Controversies in Cardiology: Blood Pressure Targets in Hypertension

Controversies in Cardiology: Blood Pressure Targets in Hypertension

Results recently published in The New England Journal of Medicine drew renewed attention to the SPRINT study (Systolic Blood Pressure Intervention Trial), led by co-principal investigator Jackson T. Wright Jr., MD, PhD. In the article, lead author Dr. Wright, Director, Clinical Hypertension Program, UH Case Medical Center, shared groundbreaking findings in those participants randomized to a systolic blood pressure target of 120 compared to 140 mm Hg. Major adverse cardiovascular events were reduced by 25 percent and all-cause mortality by 27 percent. The SPRINT study’s outcomes have sparked discussion about the merits of treating patients with hypertension to much lower targets than previously recommended.

Presenters

Daniel I. Simon, MD
President, UH Case Medical Center
President, UH Harrington Heart & Vascular Institute
Herman K. Hellerstein Chair in Cardiovascular Research, UH Case Medical Center and Case Western Reserve University School of Medicine
Professor of Medicine, Case Western Reserve University School of Medicine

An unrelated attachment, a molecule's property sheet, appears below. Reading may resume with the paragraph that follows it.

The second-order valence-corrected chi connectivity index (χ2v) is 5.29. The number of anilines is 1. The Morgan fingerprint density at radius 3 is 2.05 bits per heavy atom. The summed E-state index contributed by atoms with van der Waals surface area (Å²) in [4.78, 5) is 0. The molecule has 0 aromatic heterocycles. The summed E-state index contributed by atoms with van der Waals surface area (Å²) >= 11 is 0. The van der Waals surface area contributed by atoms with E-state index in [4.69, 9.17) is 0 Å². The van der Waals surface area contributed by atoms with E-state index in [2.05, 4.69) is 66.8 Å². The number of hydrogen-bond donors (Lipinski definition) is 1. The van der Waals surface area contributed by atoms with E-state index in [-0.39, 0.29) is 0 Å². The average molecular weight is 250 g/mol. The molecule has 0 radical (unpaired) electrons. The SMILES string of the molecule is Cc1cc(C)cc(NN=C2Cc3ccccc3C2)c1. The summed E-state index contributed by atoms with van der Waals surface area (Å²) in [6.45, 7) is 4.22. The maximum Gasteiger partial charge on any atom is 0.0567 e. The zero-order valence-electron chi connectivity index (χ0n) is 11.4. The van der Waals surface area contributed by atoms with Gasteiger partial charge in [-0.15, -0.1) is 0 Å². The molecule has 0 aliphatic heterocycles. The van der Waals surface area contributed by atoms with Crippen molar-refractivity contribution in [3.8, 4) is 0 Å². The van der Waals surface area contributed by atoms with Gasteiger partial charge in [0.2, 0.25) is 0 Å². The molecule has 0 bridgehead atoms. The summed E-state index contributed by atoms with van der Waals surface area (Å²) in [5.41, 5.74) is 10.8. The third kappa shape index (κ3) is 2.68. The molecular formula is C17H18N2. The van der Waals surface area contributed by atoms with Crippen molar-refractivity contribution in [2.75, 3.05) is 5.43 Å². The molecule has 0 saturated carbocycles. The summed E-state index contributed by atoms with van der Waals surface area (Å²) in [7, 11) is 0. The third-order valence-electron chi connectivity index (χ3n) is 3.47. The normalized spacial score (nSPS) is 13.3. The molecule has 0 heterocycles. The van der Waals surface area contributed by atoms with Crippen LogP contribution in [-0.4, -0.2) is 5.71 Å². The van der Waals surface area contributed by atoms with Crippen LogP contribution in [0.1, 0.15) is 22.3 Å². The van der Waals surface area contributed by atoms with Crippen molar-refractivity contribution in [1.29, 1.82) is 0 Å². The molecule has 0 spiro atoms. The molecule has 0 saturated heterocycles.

Jackson T. Wright, Jr., MD, PhD
Director, Clinical Hypertension Program, and Director, Dahms Clinical Research Unit, UH Case Medical Center
Professor of Medicine, Case Western Reserve University School of Medicine

 

Controversies in Cardiology
Controversies in Cardiology is a Q&A series featuring physicians with University Hospitals Harrington Heart & Vascular Institute. This series of discussions takes a closer look at some of the current hot topics in cardiovascular medicine and surgery, including clinical trials, new guidelines and the latest research findings and discoveries. Our experts examine the potential benefits and risks of these new innovations, and explore how they might impact patient care.

Video recorded at University Hospitals, Cleveland, Ohio, November 2015.


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University Hospitals